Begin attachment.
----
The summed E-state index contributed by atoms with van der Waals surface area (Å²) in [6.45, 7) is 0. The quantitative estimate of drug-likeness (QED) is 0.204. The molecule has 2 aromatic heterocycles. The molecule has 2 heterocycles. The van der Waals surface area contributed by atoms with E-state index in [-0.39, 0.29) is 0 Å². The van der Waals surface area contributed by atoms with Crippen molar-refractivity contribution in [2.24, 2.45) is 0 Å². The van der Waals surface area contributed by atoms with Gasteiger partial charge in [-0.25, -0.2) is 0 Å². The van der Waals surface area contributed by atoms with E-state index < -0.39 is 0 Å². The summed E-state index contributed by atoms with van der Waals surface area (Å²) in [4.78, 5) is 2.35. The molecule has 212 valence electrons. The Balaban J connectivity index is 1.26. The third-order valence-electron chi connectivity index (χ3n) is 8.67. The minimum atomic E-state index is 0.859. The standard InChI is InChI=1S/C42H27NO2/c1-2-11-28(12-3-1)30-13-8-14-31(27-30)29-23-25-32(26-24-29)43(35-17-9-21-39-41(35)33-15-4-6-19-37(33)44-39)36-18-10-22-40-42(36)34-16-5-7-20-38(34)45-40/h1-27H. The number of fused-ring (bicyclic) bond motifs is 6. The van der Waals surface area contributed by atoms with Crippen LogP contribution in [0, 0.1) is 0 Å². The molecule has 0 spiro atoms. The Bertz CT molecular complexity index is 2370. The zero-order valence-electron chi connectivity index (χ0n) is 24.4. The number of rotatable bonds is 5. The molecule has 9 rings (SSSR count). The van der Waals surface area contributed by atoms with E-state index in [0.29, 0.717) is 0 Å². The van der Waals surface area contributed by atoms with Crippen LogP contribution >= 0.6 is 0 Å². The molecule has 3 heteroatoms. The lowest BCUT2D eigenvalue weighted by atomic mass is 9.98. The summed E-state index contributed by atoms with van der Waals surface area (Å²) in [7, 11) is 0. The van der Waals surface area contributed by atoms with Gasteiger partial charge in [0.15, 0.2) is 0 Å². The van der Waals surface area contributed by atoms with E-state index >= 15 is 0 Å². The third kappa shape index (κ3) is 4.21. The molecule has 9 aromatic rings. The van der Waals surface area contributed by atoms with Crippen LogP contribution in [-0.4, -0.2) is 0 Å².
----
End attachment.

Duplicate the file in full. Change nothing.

The summed E-state index contributed by atoms with van der Waals surface area (Å²) in [6.45, 7) is 0. The quantitative estimate of drug-likeness (QED) is 0.204. The molecule has 2 aromatic heterocycles. The molecule has 2 heterocycles. The van der Waals surface area contributed by atoms with E-state index in [-0.39, 0.29) is 0 Å². The van der Waals surface area contributed by atoms with Crippen molar-refractivity contribution in [2.24, 2.45) is 0 Å². The van der Waals surface area contributed by atoms with Gasteiger partial charge in [-0.25, -0.2) is 0 Å². The van der Waals surface area contributed by atoms with E-state index < -0.39 is 0 Å². The summed E-state index contributed by atoms with van der Waals surface area (Å²) in [4.78, 5) is 2.35. The molecule has 212 valence electrons. The Balaban J connectivity index is 1.26. The third-order valence-electron chi connectivity index (χ3n) is 8.67. The minimum atomic E-state index is 0.859. The standard InChI is InChI=1S/C42H27NO2/c1-2-11-28(12-3-1)30-13-8-14-31(27-30)29-23-25-32(26-24-29)43(35-17-9-21-39-41(35)33-15-4-6-19-37(33)44-39)36-18-10-22-40-42(36)34-16-5-7-20-38(34)45-40/h1-27H. The number of fused-ring (bicyclic) bond motifs is 6. The van der Waals surface area contributed by atoms with Crippen LogP contribution in [0, 0.1) is 0 Å². The molecule has 0 spiro atoms. The Bertz CT molecular complexity index is 2370. The zero-order valence-electron chi connectivity index (χ0n) is 24.4. The number of rotatable bonds is 5. The molecule has 9 rings (SSSR count). The van der Waals surface area contributed by atoms with E-state index in [0.29, 0.717) is 0 Å². The van der Waals surface area contributed by atoms with Crippen LogP contribution >= 0.6 is 0 Å². The molecule has 3 heteroatoms. The lowest BCUT2D eigenvalue weighted by atomic mass is 9.98. The summed E-state index contributed by atoms with van der Waals surface area (Å²) in [7, 11) is 0. The van der Waals surface area contributed by atoms with Gasteiger partial charge in [0.15, 0.2) is 0 Å². The van der Waals surface area contributed by atoms with E-state index >= 15 is 0 Å². The third kappa shape index (κ3) is 4.21. The molecule has 9 aromatic rings. The van der Waals surface area contributed by atoms with Crippen LogP contribution in [-0.4, -0.2) is 0 Å².